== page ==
• Digital rights management is still an issue, though that’s changed in some ways (music is now DRM-free, and comics increasingly so), but not in others. Video files are still tied up in DRM, especially with the shift from DVDs/Blu-Rays to digital video platforms.
  • My skills have improved since using Linux, though part of it’s from being forced to use my college-era Unix skills in Linux’s terminals to fix some of the odd bugs, inconveniences, etc. that’ve been ever-present in various Linux distros.

Overall, Linux has been helpful in saving money on software, as well as giving my family a reasonably modern computer system via fixing up an old desktop. Even my brother’s switched from using Windows to using Ubuntu. My first published magazine articles were also for Linux magazines.

However, the downsides of my experience with Linux have shown why the traditional “download and install yourself” Linux distro has largely failed to gain any traction among average home computer users. There’s also Apple’s rise in popularity and dominance in the 2000s and 2010s, making MacBooks the main default alternative to Windows. OS X has most of the benefits of Linux, but few of its downsides. If she had a Mac, my mother wouldn’t have been calling me asking why she can’t watch Netflix. (Yes, there’s support now on Linux for Netflix, but there wasn’t any average-user-friendly support back when she called…)

Finally, there’s the reasons I outlined in a previous post on why Chromebooks are the successful “Linux desktop” fans have long sought after. Google achieved this in part by addressing and tossing out most of the flaws of traditional Linux distros, even if the end result isn’t in a way that’d please the Richard Stallmans/hardcore Linux users of the world. My Chromebook isn’t as powerful as my HP laptop with Mint, but it’s more polished in various ways. There’s no odd, bizarre, or brain-breakingly bad bugs like the ones I’ve encountered with Linux over the years, or even most recently: a broken weather applet; Chrome/Chromium throwing up a bunch of minimized desktop windows in Gmail’s tab when not using the computer in awhile (?!); or even replacing the Linux kernel included with Mint by hand.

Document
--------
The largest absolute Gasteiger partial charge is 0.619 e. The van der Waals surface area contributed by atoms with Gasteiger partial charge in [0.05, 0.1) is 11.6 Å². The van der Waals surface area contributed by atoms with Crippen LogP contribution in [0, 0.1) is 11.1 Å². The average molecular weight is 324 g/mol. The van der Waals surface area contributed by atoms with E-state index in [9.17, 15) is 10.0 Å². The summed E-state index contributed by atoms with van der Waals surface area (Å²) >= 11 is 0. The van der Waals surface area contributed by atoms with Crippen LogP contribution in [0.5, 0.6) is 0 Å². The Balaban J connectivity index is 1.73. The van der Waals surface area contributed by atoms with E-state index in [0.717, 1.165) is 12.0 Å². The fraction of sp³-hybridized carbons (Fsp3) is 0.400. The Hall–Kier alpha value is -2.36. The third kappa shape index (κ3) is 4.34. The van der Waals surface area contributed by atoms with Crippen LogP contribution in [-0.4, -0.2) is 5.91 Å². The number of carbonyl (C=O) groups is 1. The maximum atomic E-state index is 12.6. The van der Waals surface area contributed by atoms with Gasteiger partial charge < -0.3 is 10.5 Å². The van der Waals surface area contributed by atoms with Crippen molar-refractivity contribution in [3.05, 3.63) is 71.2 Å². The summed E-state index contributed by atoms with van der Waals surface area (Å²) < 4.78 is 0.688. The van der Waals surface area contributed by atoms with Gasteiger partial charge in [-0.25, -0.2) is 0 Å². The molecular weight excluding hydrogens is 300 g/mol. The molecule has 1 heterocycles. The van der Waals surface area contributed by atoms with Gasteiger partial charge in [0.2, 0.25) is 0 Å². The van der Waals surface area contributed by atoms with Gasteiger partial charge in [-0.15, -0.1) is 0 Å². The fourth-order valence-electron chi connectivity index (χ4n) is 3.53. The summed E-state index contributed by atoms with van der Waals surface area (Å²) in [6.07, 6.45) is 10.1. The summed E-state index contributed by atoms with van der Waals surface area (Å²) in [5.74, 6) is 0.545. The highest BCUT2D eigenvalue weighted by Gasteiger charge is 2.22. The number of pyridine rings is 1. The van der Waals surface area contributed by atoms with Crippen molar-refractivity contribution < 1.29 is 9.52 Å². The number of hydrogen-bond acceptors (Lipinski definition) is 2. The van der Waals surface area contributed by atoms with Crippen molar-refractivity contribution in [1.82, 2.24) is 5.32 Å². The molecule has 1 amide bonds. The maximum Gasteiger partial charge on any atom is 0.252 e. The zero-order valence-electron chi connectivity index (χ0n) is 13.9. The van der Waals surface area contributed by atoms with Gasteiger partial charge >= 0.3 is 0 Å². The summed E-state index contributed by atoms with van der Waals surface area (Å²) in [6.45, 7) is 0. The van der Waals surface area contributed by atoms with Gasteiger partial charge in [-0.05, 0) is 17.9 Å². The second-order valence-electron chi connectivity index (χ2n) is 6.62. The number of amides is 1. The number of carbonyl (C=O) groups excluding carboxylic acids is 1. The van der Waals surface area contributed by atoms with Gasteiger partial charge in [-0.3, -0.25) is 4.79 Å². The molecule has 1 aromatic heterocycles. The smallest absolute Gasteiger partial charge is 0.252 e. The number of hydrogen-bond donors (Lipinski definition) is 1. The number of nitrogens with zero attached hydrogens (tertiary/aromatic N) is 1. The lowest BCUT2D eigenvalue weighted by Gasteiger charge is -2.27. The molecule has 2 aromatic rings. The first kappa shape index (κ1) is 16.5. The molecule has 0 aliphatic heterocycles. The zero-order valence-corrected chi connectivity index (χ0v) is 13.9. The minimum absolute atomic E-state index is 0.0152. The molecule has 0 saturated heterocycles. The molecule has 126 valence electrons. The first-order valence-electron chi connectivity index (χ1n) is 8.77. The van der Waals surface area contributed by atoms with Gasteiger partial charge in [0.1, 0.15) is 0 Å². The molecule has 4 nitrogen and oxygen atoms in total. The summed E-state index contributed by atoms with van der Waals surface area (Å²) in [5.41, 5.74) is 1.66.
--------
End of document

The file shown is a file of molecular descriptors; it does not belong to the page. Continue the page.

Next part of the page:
Overall, between Linux distros’ still-glaring flaws, the existence of tablets/smartphones, Chromebooks on the low computing end, and Macs on the higher computing end, there’s few or no reasons I can think of anymore to recommend a traditional Linux distro to an average home computer user, unless they have easy access to tech-savvy family members for tech support. As for my Mint machine, installing Plex and Samba on it has made it work well as a file server, so I might keep it in usage as such once I get my Mac Mini fixed.

Still, I’m glad Linux exists, since it saw me through a rough time computing-wise, plus brought about a number of changes in computing overall. While traditional distros (versus Chrome OS, Android, etc.) will never become a popular average-user operating system, Linux’s flexibility should mean it’ll stick around for the forseeable future.